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When I retired from work, from an interesting position in a bank, my primary plans were to enjoy my new freedom and to finally satisfy my appetite for culture, by studying, reading, listening to music, traveling and, last but not least, spending more time with my family.
However, after two years the satisfaction of this had worn off. I felt the strong desire to go out again and do social work, to invest my energy and time in my town of Frankfurt. Among the multiple different offers and demands I received, I finally decided to visit women in jail. I had had the opportunity about 10 years earlier to see a woman from Venezuela who was in prison and who had wished to meet with a Buddhist of her faith. I had gone to talk to her and encourage her over a one-year period. So, in 1999 I again remembered the dreadful atmosphere of walls, barbed wire, locks, keys, silence, hostility, control, surveillance. I felt that it was my personal challenge to go into jail and offer my understanding, care and support.
I believe that a human being keeps his or her dignity, regardless of what he or she has done, and that it is important to help people overcome their feeling of being second or third class citizens, of being and remaining criminal, of having no future and no real chance to change their life even when back "on the outside."
I feel there is hope, value, strength and goodness in those individuals. When I talk to my friend in jail, I am in no way better than or superior to her. In order to reach the women's hearts, I first have to open up my own. I include them in my prayers, so they become very close and dear to me.
So I began to pay regular visits--once a week for one to two hours--to each of three women, a young German girl with a sentence of 10 years, a Colombian drug courier with five years and a German with three years, a mother who had two young children living with foster parents. Without my asking them, each one would tell me the type of charge she was in for. related article Triumph Over Discrimination by Makiko Fujiwara Makiko Fujiwara joined the Soka Gakkai in 1961. Her husband, Tetsukyu, a second-generation Korean resident in Japan and his mother became members of the Soka Gakkai in 1953 after hearing about Buddhist teachings related to equality and the meaning of life.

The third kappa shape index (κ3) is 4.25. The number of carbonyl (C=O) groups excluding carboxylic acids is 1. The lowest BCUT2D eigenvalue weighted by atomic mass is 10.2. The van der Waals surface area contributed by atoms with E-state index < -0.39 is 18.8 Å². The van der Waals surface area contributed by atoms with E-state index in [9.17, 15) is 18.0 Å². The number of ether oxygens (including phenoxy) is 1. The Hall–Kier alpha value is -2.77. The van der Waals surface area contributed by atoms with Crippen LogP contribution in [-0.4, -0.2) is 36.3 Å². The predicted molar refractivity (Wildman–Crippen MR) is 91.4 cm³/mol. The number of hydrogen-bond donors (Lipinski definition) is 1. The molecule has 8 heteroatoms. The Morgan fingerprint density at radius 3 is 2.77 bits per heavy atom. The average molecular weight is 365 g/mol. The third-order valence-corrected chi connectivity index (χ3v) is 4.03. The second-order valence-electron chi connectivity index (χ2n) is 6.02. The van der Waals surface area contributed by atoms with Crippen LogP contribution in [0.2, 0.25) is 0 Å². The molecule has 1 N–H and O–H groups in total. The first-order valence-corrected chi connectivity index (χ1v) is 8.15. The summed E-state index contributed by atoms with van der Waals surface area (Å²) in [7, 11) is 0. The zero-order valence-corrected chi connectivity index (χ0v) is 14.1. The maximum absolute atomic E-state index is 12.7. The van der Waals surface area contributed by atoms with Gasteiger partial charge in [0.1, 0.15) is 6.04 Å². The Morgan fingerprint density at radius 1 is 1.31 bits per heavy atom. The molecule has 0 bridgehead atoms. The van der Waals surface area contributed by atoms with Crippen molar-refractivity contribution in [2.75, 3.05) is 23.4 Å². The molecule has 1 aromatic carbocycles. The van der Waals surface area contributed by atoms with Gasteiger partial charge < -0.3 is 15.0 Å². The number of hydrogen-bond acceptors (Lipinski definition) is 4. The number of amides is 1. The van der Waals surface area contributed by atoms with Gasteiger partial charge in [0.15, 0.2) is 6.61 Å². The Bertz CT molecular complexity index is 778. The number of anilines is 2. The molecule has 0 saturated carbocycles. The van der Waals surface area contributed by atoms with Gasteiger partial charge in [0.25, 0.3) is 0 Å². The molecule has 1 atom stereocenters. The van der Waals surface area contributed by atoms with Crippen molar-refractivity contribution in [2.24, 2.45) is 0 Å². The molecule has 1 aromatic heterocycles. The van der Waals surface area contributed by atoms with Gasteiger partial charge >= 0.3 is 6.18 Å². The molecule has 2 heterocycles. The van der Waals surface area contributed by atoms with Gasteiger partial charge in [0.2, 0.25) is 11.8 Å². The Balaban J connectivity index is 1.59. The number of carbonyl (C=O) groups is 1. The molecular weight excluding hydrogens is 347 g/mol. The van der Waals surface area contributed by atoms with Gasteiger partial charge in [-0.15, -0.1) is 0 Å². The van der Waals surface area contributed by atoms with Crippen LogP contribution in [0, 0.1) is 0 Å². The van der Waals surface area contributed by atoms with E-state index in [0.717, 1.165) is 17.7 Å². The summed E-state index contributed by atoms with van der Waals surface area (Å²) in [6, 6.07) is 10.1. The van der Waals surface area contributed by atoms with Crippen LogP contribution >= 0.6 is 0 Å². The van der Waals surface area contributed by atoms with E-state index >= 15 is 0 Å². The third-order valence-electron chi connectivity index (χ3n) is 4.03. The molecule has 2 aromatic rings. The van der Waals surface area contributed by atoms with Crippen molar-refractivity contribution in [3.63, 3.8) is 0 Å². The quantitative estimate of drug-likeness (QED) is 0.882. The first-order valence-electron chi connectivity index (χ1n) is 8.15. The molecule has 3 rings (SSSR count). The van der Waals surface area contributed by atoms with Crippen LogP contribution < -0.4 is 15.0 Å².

The JVA III prison in the state of Hessia holds about 400 female prisoners, one-third coming from other countries. The charges range from financial indebtedness and illegal stay in Germany to robbery, drug dealing, murder and terrorist activities. In Germany, being primarily a Christian country, the churches, Catholic as well as Protestant, offer all kinds of support for those in prison.
While Germany has become a multicultural and multireligious country, when one prisoner suggested introducing Buddhism to her "colleagues," I had to fight this mass of tradition and the view that spiritual welfare is somehow exclusively Christian. After more than six months of sustained effort on our part, our demand was voted on favorably.
In the summer of 2001, a first lecture was given to a small group of interested women. What followed was a seminar in six parts, and since October 2001, I have been leading a group, the "Buddhist Circle," which meets once a week. The atmosphere is supportive, lively and friendly. We always part in good spirits, feeling a tremendous lift.
The prison employees definitely noticed the impact of those activities and the changed aura of the women. The positive changes in the lives of the individuals who are practicing Buddhism are very clear. My determination is that such activities will continue in this jail and that similar possibilities will open up in many other locations in the world.
I also continue to meet regularly with "V," the young woman serving a long sentence whom I first visited in November 1999. She has no interest in Buddhism, but we have simply become good friends. She has developed tremendously and is looking forward to a different kind of life when she is free.
[ Courtesy April 2003 SGI Quarterly ]
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